The 2010s and 2020s legislative efforts regarding menstrual products, combined with corporate and activist pressure, have contributed to a global debate about menstruation and equality. The Scottish Act was widely seen to be pioneering and important in this regard, and clearly galvanized efforts elsewhere. The 2020s will likely see more legislation around menstrual issues in some countries, such as menstrual and menopause policies, period poverty initiatives and environmental acts. At this time of quick and large-scale changes, research has lagged behind both the law and practice. We now need a better understanding of the complexities of menstrual myths, stigma, historic events, and regional specificity to inform legislation. Our work is an effort both to evaluate and to support the menstrual legislative efforts that have been successfully won thus far. We note that this is a landmark moment in menstrual history, and that the future will be determined by the laws and acts put into place today.
The worksheet below provides a means to think through the local receptivity to menstrual product legislation. Column 2 offers assessment questions for consideration, conversation, and discussion for stakeholders interested in potential legislation. How successfully a locale or nation has addressed these qualitative and historical questions can be evaluated in the following columns. Positive answers indicate fertile ground for implementation. Negative answers demonstrate more work likely needs to be done in preparation for such an act. The responses to each question will indicate specific areas that may need attention, and taken collectively show an overall pattern of receptivity to menstrual product legislation.
|Components||Questions for future policy makers||Is it successfully implemented?||Is it developing?||Is it emerging?||Does it exist at any level?|
|Menstrual products||In what ways are menstrual products & technologies already part of an economic and distribution system?||Fully incorporated||Adequately incorporated||Limited||Deficient|
|Nation-building||How does menstruation contribute to the narrative of a nation and its perceived special status?||Highly integrated||Moderately integrated||Marginally integrated||Poorly integrated|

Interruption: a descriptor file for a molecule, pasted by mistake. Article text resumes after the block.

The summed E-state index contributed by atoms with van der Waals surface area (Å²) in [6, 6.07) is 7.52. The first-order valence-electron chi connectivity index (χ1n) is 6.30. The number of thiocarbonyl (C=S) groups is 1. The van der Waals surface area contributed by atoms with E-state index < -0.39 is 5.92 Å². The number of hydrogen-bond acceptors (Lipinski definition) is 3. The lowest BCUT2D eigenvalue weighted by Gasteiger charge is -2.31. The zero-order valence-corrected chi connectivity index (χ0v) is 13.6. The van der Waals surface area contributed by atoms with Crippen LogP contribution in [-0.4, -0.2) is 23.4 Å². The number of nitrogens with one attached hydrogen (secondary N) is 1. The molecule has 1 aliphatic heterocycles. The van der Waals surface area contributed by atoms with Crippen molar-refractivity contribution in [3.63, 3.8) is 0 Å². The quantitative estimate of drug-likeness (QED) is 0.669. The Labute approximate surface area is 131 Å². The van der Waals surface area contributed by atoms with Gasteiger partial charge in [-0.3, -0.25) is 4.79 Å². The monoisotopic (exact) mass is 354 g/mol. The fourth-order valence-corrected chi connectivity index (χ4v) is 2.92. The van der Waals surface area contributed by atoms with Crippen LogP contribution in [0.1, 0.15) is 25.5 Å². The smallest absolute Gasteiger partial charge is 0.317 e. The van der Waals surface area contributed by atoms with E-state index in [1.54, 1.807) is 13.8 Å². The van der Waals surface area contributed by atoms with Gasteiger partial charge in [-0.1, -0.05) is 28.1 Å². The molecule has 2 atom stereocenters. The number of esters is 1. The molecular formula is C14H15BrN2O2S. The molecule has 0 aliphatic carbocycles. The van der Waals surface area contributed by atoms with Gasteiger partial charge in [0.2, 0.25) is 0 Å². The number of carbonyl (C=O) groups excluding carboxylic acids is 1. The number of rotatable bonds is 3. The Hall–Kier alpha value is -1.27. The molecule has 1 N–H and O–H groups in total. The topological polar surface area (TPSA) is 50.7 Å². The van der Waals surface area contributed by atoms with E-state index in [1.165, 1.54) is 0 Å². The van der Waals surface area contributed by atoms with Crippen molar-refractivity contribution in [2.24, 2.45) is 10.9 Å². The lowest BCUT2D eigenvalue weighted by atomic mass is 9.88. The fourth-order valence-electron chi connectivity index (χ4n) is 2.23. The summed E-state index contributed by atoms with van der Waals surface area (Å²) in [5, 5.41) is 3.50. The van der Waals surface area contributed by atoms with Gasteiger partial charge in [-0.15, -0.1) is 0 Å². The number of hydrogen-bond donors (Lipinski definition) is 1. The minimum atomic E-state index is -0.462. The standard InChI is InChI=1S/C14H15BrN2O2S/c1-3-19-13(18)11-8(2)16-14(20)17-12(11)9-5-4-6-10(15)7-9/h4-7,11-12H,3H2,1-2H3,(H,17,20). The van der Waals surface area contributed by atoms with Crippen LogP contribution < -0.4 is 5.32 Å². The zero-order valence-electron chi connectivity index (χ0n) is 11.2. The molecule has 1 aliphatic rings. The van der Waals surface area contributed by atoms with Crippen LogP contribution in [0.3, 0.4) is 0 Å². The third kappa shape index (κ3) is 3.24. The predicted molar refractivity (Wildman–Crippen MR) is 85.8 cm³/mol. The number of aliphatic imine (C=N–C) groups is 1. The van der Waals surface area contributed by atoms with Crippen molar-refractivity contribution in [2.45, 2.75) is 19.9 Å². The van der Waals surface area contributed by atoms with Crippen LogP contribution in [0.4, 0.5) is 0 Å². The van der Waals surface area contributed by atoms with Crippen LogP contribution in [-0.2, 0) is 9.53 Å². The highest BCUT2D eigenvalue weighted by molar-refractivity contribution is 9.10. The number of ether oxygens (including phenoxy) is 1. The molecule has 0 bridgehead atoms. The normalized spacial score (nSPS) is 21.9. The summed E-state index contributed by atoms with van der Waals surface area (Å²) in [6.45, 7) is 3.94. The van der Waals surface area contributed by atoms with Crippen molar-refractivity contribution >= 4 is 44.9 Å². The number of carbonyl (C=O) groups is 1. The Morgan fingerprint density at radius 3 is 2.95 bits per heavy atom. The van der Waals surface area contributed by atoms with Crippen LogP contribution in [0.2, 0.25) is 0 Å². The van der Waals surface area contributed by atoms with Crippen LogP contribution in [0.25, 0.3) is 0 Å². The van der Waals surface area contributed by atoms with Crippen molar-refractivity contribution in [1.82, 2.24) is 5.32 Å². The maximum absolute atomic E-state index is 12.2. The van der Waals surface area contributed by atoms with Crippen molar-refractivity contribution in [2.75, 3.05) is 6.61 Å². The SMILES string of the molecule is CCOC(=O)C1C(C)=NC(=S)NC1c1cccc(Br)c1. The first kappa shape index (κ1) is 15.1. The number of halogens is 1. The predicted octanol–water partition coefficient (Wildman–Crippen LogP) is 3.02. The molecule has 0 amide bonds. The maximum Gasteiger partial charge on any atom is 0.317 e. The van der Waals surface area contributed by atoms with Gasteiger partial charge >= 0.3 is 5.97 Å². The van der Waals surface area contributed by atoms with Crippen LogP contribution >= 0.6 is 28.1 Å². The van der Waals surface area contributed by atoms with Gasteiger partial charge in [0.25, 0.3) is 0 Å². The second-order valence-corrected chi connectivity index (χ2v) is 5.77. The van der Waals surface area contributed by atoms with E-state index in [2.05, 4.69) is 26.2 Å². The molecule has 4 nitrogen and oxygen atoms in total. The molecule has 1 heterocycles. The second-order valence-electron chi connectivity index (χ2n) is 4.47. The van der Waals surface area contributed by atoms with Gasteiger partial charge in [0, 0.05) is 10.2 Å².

|Hygienic imperative||To what extent do people care about menstrual concealment to the extent that only menstrual products transform the body to acceptable?||Minimally||Somewhat||To a great extent||Critically important|
|Stigma & Passing||Is shame or embarrassment about menstruation waning?||Advanced||Progressing||Still a goal||Not at all|
|Personal Identity||In what ways do menstrual products enhance a menstruator’s values & self-perceptions?||Commendably||Satisfactorily||Marginally||Initial Stages|
|Women’s Rights & Feminism||Is there a strong grass-roots effort for social justice concerning women’s rights and gender equity?||Substantial||Adequate||Somewhat||Lacking|
|Visual, media and cultural representations||In what respects are menstruation and menstrual products already (positively) represented in daily discourse?||Expertly||Competently||Progressing||Scant|
|Legislative Advocate||Which representatives or officials support the mechanism of legislation?||Champion||Supporter||Observer||Opponent|
About this research paper
This paper is based on ‘Ending Period Poverty in Scotland: A Historical and International Perspective’ funded by the Royal Society of Edinburgh’s Arts and Humanities Research Network Award from 2020 to 2022 (grant number 64992), and administratively based at the University of St Andrews with Principal Investigator Bettina Bildhauer and Co-Investigators Sharra Vostral and Camilla Mørk Røstvik. The project brought together scholars from various disciplines and countries to research the role of the Scottish debate around Period Poverty, and the subsequent Act. Our research was published in 2022 as a Special Collection in the Open Library of Humanities, titled The Politics and History of Menstruation: Contextualising the Scottish Campaign to End Period Poverty.
The editors want to thank the project team for all their hard work; thank you to our collection authors Pavel Vasiliyev, Noelle Spencer, Catherine Spencer, Lara Owen, Alexandra Konovalova, Bee Hughes, Saniya Lee Ghanoui, Gayle Davis and Jessica Campbell, researcher Andrea Ens, and our advisers Hilary Critchley and Rachel Vette. Special thanks to Lara Owen, Bee Hughes, and Jessica Campbell for project administration and to Lara Owen for copyediting. Thank you to the Royal Society of Edinburgh for funding this project. Thank you to Open Library of Humanities and the team for all their support. Thank you to Bee Hughes and Bibo Keeley for artwork rights. Our sincere thanks to the archives and collections that made the work possible: Edinburgh Surgeons Hall, National Library of Scotland, Edinburgh University Library, Cyrenians charity, Glasgow Women’s Library, Hunterian Library, University of Glasgow Library, and University of St Andrews Library and Special Collections.
The authors of this briefing paper are also the editors of the Special Collection.
Recommended Further Reading by Theme